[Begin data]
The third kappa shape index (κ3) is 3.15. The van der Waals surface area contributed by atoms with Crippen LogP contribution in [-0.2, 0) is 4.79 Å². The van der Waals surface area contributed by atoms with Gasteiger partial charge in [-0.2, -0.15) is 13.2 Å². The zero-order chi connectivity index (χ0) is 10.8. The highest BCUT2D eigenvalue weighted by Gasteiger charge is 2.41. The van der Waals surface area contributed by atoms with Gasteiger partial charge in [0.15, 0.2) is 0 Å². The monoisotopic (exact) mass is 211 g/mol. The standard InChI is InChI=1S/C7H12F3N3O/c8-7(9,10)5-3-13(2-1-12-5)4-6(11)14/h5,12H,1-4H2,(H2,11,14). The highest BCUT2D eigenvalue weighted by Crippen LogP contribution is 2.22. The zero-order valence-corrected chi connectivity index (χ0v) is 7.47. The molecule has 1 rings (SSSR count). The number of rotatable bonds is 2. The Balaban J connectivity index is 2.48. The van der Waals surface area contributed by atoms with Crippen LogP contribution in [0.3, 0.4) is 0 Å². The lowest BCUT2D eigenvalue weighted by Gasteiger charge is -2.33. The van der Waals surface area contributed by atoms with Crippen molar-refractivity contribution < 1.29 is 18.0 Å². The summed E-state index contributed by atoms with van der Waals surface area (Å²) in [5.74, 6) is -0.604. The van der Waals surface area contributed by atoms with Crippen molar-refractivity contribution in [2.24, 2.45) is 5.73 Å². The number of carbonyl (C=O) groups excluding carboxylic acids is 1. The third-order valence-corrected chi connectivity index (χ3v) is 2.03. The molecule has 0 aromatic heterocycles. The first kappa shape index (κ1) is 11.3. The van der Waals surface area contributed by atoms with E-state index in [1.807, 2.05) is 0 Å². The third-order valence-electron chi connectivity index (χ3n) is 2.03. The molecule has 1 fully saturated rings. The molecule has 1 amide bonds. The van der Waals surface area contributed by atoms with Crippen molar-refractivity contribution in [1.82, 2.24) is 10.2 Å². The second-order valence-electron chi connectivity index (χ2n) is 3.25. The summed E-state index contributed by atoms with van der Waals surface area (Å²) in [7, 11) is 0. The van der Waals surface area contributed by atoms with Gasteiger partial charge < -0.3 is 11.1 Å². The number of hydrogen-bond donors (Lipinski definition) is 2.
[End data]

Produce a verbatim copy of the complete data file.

The third kappa shape index (κ3) is 3.15. The van der Waals surface area contributed by atoms with Crippen LogP contribution in [-0.2, 0) is 4.79 Å². The van der Waals surface area contributed by atoms with Gasteiger partial charge in [-0.2, -0.15) is 13.2 Å². The zero-order chi connectivity index (χ0) is 10.8. The highest BCUT2D eigenvalue weighted by Gasteiger charge is 2.41. The van der Waals surface area contributed by atoms with Gasteiger partial charge in [0.15, 0.2) is 0 Å². The monoisotopic (exact) mass is 211 g/mol. The standard InChI is InChI=1S/C7H12F3N3O/c8-7(9,10)5-3-13(2-1-12-5)4-6(11)14/h5,12H,1-4H2,(H2,11,14). The highest BCUT2D eigenvalue weighted by Crippen LogP contribution is 2.22. The zero-order valence-corrected chi connectivity index (χ0v) is 7.47. The molecule has 1 rings (SSSR count). The number of rotatable bonds is 2. The Balaban J connectivity index is 2.48. The van der Waals surface area contributed by atoms with Crippen LogP contribution in [0.3, 0.4) is 0 Å². The lowest BCUT2D eigenvalue weighted by Gasteiger charge is -2.33. The van der Waals surface area contributed by atoms with Crippen molar-refractivity contribution < 1.29 is 18.0 Å². The summed E-state index contributed by atoms with van der Waals surface area (Å²) in [5.74, 6) is -0.604. The van der Waals surface area contributed by atoms with Crippen molar-refractivity contribution in [2.24, 2.45) is 5.73 Å². The number of carbonyl (C=O) groups excluding carboxylic acids is 1. The third-order valence-corrected chi connectivity index (χ3v) is 2.03. The molecule has 0 aromatic heterocycles. The first kappa shape index (κ1) is 11.3. The van der Waals surface area contributed by atoms with E-state index in [1.807, 2.05) is 0 Å². The third-order valence-electron chi connectivity index (χ3n) is 2.03. The molecule has 1 fully saturated rings. The molecule has 1 amide bonds. The van der Waals surface area contributed by atoms with Crippen molar-refractivity contribution in [1.82, 2.24) is 10.2 Å². The second-order valence-electron chi connectivity index (χ2n) is 3.25. The summed E-state index contributed by atoms with van der Waals surface area (Å²) in [7, 11) is 0. The van der Waals surface area contributed by atoms with Gasteiger partial charge < -0.3 is 11.1 Å². The number of hydrogen-bond donors (Lipinski definition) is 2.